tumefaciens. Biol. Plantarum 49(2): 175-180.
Kadota M, Niimi Y (2003). Effects of cytokinin types and their
concentration on shoot proliferation and hyperhydricity in in vitro pear
cultivar shoots. Plant Cell, Tiss. and Org. Cult. 72: 261-265.
Kazan K, Marcus JP, Goulter KC, Manners JM (1999). Application of
genes encoding antimicrobial peptides for the control of fungal
pathogens of canola. Proceeding of the 10th International Rapeseed
congress. Canbera , Australia . p. 508.
Lim HT, You YS, Park EJ, Song YN, Park HK (1998). High plant
regeneration, genetic stability of regenerants, and genetic
transformation of herbicide resistance gene (bar) in chinese cabbage
(Brassica campestris ssp. pekinensis). Acta Hort. (ISHS). 459: 199-
Kamal et al. 867
Maisurian AN, Kalizhenkova MD, Mazin VV, Liapkova NS, Dridze IL,
Kharchenko PN (2005). Development of spring resistant canola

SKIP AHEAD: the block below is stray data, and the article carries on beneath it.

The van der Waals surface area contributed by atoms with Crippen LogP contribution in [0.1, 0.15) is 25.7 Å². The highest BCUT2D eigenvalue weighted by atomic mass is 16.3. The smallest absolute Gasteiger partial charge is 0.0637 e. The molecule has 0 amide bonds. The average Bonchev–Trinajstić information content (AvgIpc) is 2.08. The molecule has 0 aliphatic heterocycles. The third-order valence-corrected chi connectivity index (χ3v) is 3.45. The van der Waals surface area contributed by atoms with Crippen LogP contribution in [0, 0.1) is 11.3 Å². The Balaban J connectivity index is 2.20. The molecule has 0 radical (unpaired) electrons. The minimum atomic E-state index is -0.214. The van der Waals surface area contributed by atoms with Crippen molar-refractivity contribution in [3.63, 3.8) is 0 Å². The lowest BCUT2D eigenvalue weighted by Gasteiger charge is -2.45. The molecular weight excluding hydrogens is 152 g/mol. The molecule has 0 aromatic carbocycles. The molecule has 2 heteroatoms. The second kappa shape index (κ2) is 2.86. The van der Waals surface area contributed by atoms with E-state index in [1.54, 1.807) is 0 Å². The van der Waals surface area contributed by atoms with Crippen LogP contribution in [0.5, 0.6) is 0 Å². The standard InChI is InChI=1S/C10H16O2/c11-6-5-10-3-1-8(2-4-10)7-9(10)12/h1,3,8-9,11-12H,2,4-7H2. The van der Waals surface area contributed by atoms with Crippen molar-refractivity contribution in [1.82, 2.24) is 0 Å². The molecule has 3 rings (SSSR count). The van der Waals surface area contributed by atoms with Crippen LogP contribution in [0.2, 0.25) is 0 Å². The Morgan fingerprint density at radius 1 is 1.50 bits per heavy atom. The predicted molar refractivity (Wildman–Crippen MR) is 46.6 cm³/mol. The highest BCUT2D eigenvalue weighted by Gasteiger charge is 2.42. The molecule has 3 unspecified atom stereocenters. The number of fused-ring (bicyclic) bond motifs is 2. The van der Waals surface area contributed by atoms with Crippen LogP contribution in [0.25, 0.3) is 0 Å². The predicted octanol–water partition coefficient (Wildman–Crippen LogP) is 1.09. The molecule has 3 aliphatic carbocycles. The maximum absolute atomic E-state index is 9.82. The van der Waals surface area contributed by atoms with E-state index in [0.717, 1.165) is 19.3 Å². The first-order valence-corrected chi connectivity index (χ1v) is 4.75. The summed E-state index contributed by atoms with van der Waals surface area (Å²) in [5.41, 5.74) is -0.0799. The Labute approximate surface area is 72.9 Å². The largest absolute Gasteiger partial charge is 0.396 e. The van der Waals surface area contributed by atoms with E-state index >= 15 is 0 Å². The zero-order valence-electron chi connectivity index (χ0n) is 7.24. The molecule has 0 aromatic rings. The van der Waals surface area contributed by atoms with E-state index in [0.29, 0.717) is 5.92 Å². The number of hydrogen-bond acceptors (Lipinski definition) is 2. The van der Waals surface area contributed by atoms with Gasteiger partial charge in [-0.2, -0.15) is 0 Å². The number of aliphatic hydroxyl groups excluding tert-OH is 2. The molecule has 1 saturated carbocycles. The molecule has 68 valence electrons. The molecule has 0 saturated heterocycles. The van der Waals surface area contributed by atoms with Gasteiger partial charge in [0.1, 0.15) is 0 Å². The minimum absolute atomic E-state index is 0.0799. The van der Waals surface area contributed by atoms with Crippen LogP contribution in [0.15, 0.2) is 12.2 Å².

against herbicide "BASTA" (Glyphosate). Methodical recomendation.
Russian State Agrarian University – MTAA named after KA
Timiriazev, Moscow, Russia.
Malishenko SI, Tulkina LG, Zvereva SD, Raldugina GN (2003).
Development of transgenic plants of Brassica campestris, expressing
gfp gene. Russian J. Plant Physiol. 50(2): 309-315.
Murashige T, Skoog F (1962). A revised medium for rapid growth and
bioassay with tobacco tissue cultures. Physiol. Plant. 15: 473-497.
Popadin PV (2002). Application of Agrobacterium transformation in
selection of cabbage for desease resistance. PhD Dissertation, Russian
State Agrarian University–MTAA named after K. A. Timiriazev,
Raldugina GN, Sobolkova GI (1995). Factors, influencing on
organogenesis of cotyledonary explants of canola. Russian J. Plant
Physiol. 42: 916-922.
Reda EA, Moghaieb MA, El-Awady RG, El-Mergawy SSY, El-Sharkawy
AM (2006). A reproducible protocol for regeneration and
transformation in canola (Brassica napus L.). African J. Biotechnol.
Sparrow PAC, Townsend T, Arthur AE, Morgan CL, Dale PJ, Irwin JA
(2004). Genetic analysis of in vitro shoot regeneration from
cotyledonary leaves of Brassica oleracea. Theor. Appl. Genet. 108:
Tisserat B (2005). Establishing tissue-cultured sweetgum plants in
soil. Hort. Tech. 15:308-312.
Wang JX, Zhao FY, Xu P (2006). Use of aroA-M1 as a Selectable
Marker for Brassica napus Transformation. Crop Sci. 46: 706-711.